Sunday, January 15, 2012

French Baguettes

Are you all enjoying your 3 day weekend?  Are you getting a 3 day weekend?  I hope so.  If not, sorry I just rubbed it in.

I'm enjoying mine.  It's so nice, how just a little dash of MLKJ Day turns the Sunday night feeling of the last meal before the execution into a lazy, relaxing afternoon that stretches into a long, satisfying evening.

My cheat day yesterday intentionally coincided with my friend Sara coming over to administer a crash course in French cookery.  It was awesome.  Sara is a constant source of cooking/green living inspiration, and when it comes to baguettes, she actually lived in France for awhile (as opposed to merely studying French in high school and somehow never just shutting up about it--me), so I trust her judgment.  We made French onion soup, French baguettes, and crepes, but for now let's start with the baguettes.

Now if we're going to go for authentic French style baguettes, we're going to have to limit ourselves to four, and only four ingredients.  Those being flour, yeast, salt, and water.  That's all you need to make your life delicious.  Note the careful and intentional omission of my two best friends, butter and sugar.  They're not invited to this party.

There are a few tricks, and like anything really good, they take some time.  But really, the process is mostly painless.  So grab your stand mixer and let's get to it.

French Baguettes
(makes 4 baguettes, recipe from my friend Sara, whose blog I would totally link if she'd write it)

4 1/2 cups all-purpose flour
2 1/4 tsp yeast
2 tsp sea salt
1 3/4 cups water

Combine flour, yeast and salt in the bowl of a stand mixer.  Add water and start mixer, using the dough hook attachment, on a low setting.  Allow to mix for about 5 minutes, until dough is shiny and not super sticky.

Place dough in a large, greased bowl.  Cover with plastic wrap and a clean dish towel and you can either a) refrigerate the dough for 12 hours, allowing it to rise in the fridge OR b) allow the dough to rise at room temperature for 4 hours.

I chose the 4 hours out of the fridge option.  Once your dough has risen, do NOT punch it down, remove it from the bowl gently onto a floured surface.  Using your hands, gently tear the dough into 4 equal pieces.  

Working with your hands, gently flatten each piece into a rectangular shape a little longer than your hand.  Starting from one of the long sides, Fold about 1/3 of the dough up onto itself.  Then take the opposite edge, and starting at one edge, pull the unfolded side, stretching it just a bit, and pull it over the folded side.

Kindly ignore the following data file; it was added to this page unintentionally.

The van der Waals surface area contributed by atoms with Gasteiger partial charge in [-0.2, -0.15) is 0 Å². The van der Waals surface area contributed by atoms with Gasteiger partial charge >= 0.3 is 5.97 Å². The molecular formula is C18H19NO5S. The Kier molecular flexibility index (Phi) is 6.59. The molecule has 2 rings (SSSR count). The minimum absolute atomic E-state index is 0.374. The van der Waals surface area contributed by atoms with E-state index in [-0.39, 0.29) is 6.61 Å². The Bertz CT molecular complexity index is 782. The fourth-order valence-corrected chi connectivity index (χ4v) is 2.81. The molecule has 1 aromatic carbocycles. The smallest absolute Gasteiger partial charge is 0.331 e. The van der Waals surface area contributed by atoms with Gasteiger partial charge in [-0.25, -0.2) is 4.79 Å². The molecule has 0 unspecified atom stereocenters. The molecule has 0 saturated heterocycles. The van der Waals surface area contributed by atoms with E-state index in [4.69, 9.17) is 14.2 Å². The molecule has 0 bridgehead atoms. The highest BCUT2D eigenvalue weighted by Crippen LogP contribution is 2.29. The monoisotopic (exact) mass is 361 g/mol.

As I'm typing this I realize how difficult it is to picture, so here is a rudimentary MS Paint drawing attempting to clarify.

Allow your baguettes to rest for 10 minutes.  

After the 10 minutes of rest, flip them over so the seam side is up, press them lightly down into the same rectangle shape from step 1, and repeat the folding process again.  Finally, stretch them out to the length of your baguette pan (oh yeah you might want a baguette pan, or failing that, an ungreased nonstick cookie sheet) and set them gently in the pan.  Cover with a clean dish towel and allow them to rest about 1-2 hours, no longer than 3.

After they have risen after an hour or two, move your oven racks to the very top and the very bottom position.  Place a metal pie pan in the bottom of the oven.  Ready 1 cup of additional water.  Preheat your oven as high as it will go.  No joke.  For me, this was 500.  After the oven has preheated, carefully score your baguettes, about 3-4 light cuts across the top with a serrated knife immediately before baking.

Place the baguettes on the top rack, quickly throw that cup of water into the pie pan to create steam, and shut the oven door very quickly.  Immediately reduce heat to 395 and bake for 25 minutes.  

After the baguettes are done, you should be able to turn them over, and knock on the bottom, it should sound hollow, this means they are done.

You can serve them immediately with butter and I recommend Nutella, or you can wrap them in plastic and freeze them, reheating them in the oven when you're ready.

And just so you know I'm for real, I'll tell you a horror story.  I stupidly put a glass loaf pan in the bottom of my inferno-grade hot oven and threw a cup of cool water in for my baguettes, and of course, as I'm sure everyone but me knew would happen, the glass pan EXPLODED.  There is still broken glass in my oven.  I'm so ashamed.

The baguettes were delicious and amazingly free of glass shards.  I'll count that as a win.


  1. Ash, I'm going to make this as soon as I return from my vacation. But one question: Do you need your water at the beginning to be warm, and do you let your yeast start foaming like with other bread, or do you throw it all in together as indicated? I'm so excited to try this. I've been making bread for a couple of years, but have feared the baguette.
    Love love

  2. I used lukewarm water, but no to answer your question, you don't have to foam the yeast at all because you're giving the bread so much time to rise. Hope they turn out well for you! Love you!

  3. bread flour or all purpose flour?


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